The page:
The taxfreetravel guide to Champagne and duty-free ….
Champagne. There is really nothing quite like it. A glass of bubbly is the perfect way to mark any happy occasion in style whether it’s launching a cruise liner; toasting the newly married couple, or just celebrating having survived yet another hard week at work. Admit it. Who doesn’t experience a tiny thrill of pleasure as the cork slowly pops out of the bottle; the whiff of smoke curls up into the air, and the pale-gold wine foams into the tall, elegant flute?Now bubbly was once, and still is, the drink of the rich and privileged. Yet as living standards have risen worldwide, more and more people naturally want to know what all the fuss is about. Sales have continued to rise year on year to the extent that vintage Champagnes are now in short supply. The world quaffed a head-spinning 330 million bottles of Champagne in 2011. With production strictly confined to a small area of North Eastern France, it doesn’t take a genius to see that prices are only headed one way.Saving a penny or two is one of the main reasons why Champagne can be a great buy in duty-free. Moreover, most major international airport stores have a decent selection of Champagnes these days, which is something that can’t be said for their selection of still wines. You see Champagne and duty-free have something in common: they both revolve around brands. Luxury brands are both aspirational and reassuring, which is why you will find the likes of Dom Pérignon, Moët et Chandon and Veuve Clicquot at airports all over the world.
For their part, the big Champagne houses love to have a high-profile presence in duty-free shops, onboard luxury cruise lines and on the most prestigious airlines. The travellers, who shop in these stores, are the consumers the Champagne producers want to impress. As a result, many brands have introduced special gift presentations and exclusives wines for travel-retail, which you just won’t find on the High Street.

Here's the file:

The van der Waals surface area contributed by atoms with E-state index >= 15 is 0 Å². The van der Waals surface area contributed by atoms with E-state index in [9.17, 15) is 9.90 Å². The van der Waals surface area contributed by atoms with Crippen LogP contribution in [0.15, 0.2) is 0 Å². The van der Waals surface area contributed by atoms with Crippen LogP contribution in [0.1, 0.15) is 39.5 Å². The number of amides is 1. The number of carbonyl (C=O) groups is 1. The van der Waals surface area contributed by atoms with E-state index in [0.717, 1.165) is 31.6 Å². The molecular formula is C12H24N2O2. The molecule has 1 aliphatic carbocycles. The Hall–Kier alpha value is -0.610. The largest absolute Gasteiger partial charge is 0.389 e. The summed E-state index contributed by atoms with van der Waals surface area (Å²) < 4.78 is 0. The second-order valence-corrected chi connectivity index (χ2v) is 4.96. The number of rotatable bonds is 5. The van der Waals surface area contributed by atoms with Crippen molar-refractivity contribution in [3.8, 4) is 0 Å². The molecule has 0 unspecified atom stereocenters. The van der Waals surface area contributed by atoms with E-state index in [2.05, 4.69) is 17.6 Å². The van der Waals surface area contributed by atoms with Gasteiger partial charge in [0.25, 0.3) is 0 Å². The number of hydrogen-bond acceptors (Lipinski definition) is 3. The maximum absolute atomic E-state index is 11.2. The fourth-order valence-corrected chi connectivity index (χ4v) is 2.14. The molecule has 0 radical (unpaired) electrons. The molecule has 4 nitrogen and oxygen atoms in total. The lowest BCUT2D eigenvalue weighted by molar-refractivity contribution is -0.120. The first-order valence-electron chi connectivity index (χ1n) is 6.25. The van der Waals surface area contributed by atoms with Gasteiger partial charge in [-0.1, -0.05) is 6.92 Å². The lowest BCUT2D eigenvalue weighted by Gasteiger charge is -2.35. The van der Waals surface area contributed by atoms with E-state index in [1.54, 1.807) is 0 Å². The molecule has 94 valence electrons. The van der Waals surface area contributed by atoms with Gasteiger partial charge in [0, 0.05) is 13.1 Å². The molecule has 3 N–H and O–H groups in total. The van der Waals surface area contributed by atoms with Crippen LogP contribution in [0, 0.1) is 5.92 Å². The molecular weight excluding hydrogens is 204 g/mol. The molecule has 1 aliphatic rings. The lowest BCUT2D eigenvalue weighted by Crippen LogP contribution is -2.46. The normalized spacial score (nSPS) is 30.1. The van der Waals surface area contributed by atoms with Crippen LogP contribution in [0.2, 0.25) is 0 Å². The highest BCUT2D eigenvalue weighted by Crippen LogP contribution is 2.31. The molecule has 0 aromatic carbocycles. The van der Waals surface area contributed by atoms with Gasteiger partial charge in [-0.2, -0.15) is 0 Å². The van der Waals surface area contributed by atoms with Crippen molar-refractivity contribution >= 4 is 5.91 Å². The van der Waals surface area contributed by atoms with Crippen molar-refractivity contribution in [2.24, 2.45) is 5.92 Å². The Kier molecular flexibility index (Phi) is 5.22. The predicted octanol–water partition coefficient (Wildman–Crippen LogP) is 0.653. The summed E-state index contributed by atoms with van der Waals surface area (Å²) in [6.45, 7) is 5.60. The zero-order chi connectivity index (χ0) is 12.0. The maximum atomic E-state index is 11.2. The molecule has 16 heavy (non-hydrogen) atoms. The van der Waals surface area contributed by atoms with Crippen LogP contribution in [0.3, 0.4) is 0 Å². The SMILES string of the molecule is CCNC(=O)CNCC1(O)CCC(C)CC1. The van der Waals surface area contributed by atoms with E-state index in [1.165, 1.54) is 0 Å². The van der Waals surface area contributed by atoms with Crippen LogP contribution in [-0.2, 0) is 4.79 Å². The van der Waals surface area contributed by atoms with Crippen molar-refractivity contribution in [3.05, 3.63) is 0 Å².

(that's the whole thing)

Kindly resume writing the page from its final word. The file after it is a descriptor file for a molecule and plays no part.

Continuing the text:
That’s all very well, but is Champagne really worth the price tag? Can’t sparkling wines from other parts of the world be equally good if not better? Well, we’re not about to run down the likes of Spanish cava, Italian prosecco or Portuguese espumante. These countries abound with excellent value for money sparklers, but the climate, soil, vines, long heritage and strict production regulations of the Champagne region ensure that Champagne really is a unique, hard-to-replicate drink of good quality.
If you are going to shell out on a bottle of Champers, it is perhaps worth knowing a little about the way Champagne is made and the main types of wine you will find on the shelf. So let’s start our Champagne primer by asking the simple question: what exactly is Champagne? All sparkling wines, including Champagnes, are basically wines, which have been blended together and then fermented for a second time by the addition of a mixture of sugar and yeast.Champagnes are left to ferment in the bottle rather than massive steel vats that are used in the production of many cheaper sparkling wines made elsewhere. The bottles are then gently and expertly shaken regularly so that the sediment settles in the neck of the bottle. Once sufficient carbon dioxide has built up inside, the bottle the neck of the bottle is frozen and a small amount of wine containing the impurities or ‘lees’ is removed.A little sugar mixed with brandy or ‘dosage’ to use its proper term is added to fill the bottles back up to the top and a cork stopper is inserted. Hey presto, you have Champagne. Champagnes vary considerably in terms of sweetness, but most quality Champagnes generally contain the least amount of sugar permitted; are dry in taste, and labelled as ‘Brut’.